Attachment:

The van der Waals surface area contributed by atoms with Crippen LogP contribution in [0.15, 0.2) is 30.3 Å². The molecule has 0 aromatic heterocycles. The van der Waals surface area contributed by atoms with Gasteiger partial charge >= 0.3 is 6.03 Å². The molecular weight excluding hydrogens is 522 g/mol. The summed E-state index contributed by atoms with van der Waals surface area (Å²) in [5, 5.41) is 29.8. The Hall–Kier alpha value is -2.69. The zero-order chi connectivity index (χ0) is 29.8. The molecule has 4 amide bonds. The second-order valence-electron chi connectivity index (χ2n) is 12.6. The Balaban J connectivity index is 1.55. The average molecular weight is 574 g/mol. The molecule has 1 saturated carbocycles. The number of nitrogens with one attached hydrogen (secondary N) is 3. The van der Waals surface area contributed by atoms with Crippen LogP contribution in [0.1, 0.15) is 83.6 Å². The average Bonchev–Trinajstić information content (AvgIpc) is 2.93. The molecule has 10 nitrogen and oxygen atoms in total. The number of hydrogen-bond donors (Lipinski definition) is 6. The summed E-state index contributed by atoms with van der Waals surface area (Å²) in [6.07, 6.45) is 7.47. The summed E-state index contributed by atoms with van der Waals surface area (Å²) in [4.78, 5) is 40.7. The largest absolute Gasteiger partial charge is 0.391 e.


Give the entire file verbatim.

The van der Waals surface area contributed by atoms with Crippen LogP contribution in [0.15, 0.2) is 30.3 Å². The molecule has 0 aromatic heterocycles. The van der Waals surface area contributed by atoms with Gasteiger partial charge >= 0.3 is 6.03 Å². The molecular weight excluding hydrogens is 522 g/mol. The summed E-state index contributed by atoms with van der Waals surface area (Å²) in [5, 5.41) is 29.8. The Hall–Kier alpha value is -2.69. The zero-order chi connectivity index (χ0) is 29.8. The molecule has 4 amide bonds. The second-order valence-electron chi connectivity index (χ2n) is 12.6. The Balaban J connectivity index is 1.55. The average molecular weight is 574 g/mol. The molecule has 1 saturated carbocycles. The number of nitrogens with one attached hydrogen (secondary N) is 3. The van der Waals surface area contributed by atoms with Crippen LogP contribution in [0.1, 0.15) is 83.6 Å². The average Bonchev–Trinajstić information content (AvgIpc) is 2.93. The molecule has 10 nitrogen and oxygen atoms in total. The number of hydrogen-bond donors (Lipinski definition) is 6. The summed E-state index contributed by atoms with van der Waals surface area (Å²) in [6.07, 6.45) is 7.47. The summed E-state index contributed by atoms with van der Waals surface area (Å²) in [4.78, 5) is 40.7. The largest absolute Gasteiger partial charge is 0.391 e.